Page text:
Fiji Airways officially joins Oneworld Connect

1500,1500-5c07748112c040bbbb45699cdd799463-fiji-airways-920a.jpg

Fiji Airways this week officially became Oneworld Connect’s first partner. As a new partner it unlocks an array of benefits for Oneworld members. Oneworld Connect is intended to be an option for smaller airlines to join the alliance without having to pay the full membership costs due to the large costs associated with joining an alliance.

So what does this mean for those as part of the Oneworld program?

Prior to joining Oneworld Connect, priority boarding on Fiji Airways flights was reserved only for business class passengers and the airline’s Tabua Club members. The change will now priority boarding benefits expanded to all Oneworld members across all airports when travelling with Fiji Airways.

In addition customers from American, British Airways, Cathay Pacific and Qantas when flying on Fiji Airways will have the ability to earn and redeem miles (including earning status miles). The benefits will also be reciprocated for Fiji Airways Tabua frequent flyer members when flying on American, British Airways, Cathay Pacific and Qantas.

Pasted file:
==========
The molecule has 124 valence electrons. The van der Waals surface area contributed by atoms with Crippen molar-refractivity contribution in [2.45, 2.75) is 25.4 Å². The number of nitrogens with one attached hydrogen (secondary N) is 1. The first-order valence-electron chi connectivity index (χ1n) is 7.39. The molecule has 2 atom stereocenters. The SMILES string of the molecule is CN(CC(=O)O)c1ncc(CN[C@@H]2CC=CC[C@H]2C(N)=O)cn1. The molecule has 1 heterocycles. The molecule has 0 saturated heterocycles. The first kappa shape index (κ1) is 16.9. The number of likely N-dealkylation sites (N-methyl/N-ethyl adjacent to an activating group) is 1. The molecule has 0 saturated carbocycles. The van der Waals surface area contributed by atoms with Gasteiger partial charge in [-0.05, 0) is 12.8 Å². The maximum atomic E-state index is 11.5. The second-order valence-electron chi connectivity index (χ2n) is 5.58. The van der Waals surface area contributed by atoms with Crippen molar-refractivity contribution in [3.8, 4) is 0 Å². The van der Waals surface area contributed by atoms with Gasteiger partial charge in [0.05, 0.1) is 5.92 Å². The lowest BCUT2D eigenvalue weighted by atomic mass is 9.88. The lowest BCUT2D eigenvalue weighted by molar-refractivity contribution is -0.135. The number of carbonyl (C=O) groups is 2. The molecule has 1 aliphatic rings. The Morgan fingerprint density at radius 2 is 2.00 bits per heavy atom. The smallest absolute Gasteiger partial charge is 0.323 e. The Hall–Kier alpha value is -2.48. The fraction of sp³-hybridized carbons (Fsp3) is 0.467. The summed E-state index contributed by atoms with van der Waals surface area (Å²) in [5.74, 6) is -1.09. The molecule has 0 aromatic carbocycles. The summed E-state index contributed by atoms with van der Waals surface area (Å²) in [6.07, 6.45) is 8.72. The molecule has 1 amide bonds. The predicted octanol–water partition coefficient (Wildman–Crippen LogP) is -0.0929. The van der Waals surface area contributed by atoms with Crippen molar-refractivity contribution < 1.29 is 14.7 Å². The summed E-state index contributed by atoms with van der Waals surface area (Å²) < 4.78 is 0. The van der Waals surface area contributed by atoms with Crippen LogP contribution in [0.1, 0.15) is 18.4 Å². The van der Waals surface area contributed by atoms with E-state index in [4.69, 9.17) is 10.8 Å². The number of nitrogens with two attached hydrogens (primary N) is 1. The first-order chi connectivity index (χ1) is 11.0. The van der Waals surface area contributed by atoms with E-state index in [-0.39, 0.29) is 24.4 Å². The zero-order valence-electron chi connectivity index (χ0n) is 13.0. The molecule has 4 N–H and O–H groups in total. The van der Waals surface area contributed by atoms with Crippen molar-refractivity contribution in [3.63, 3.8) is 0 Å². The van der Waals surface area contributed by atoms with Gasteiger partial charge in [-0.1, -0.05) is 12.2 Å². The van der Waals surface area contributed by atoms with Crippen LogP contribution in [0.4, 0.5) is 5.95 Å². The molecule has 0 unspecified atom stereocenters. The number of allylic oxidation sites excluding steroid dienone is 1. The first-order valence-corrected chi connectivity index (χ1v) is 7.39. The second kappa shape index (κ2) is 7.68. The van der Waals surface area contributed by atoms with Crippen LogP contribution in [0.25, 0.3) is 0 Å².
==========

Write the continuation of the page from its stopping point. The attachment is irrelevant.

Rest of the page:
However unlike other Oneworld partners, Connect doesn’t offer Oneworld members access to FJ lounges or Oneworld when flying under an FJ coded flight. This means that unless you are flying FJ Business Class, you will not receive lounge access no matter your status. This is quite disappointing considering that Oneworld benefits like lounge access are highly regarded and for many are a main drawcard to being with an alliance.

If that isn’t disappointing, as you could tell not all Oneworld members are treated the same. Below is a chart breaking down the benefits for each airline.

In my view the new addition of FJ is better than no addition with some good benefits there in terms of points and boarding. However with some airlines treated more preferably than others as part of this new deal, I feel this has added a layer of confusion in terms of who is eligible for what. Additionally a lack of airport lounge access is disappointing and one can only hope will be reviewed soon. Time will tell if the Connect concept lasts the distance.

 

Qantas First Class Lounge Los Angeles: Review

thumbnail_20181024_211802.jpg

Alliance: Oneworld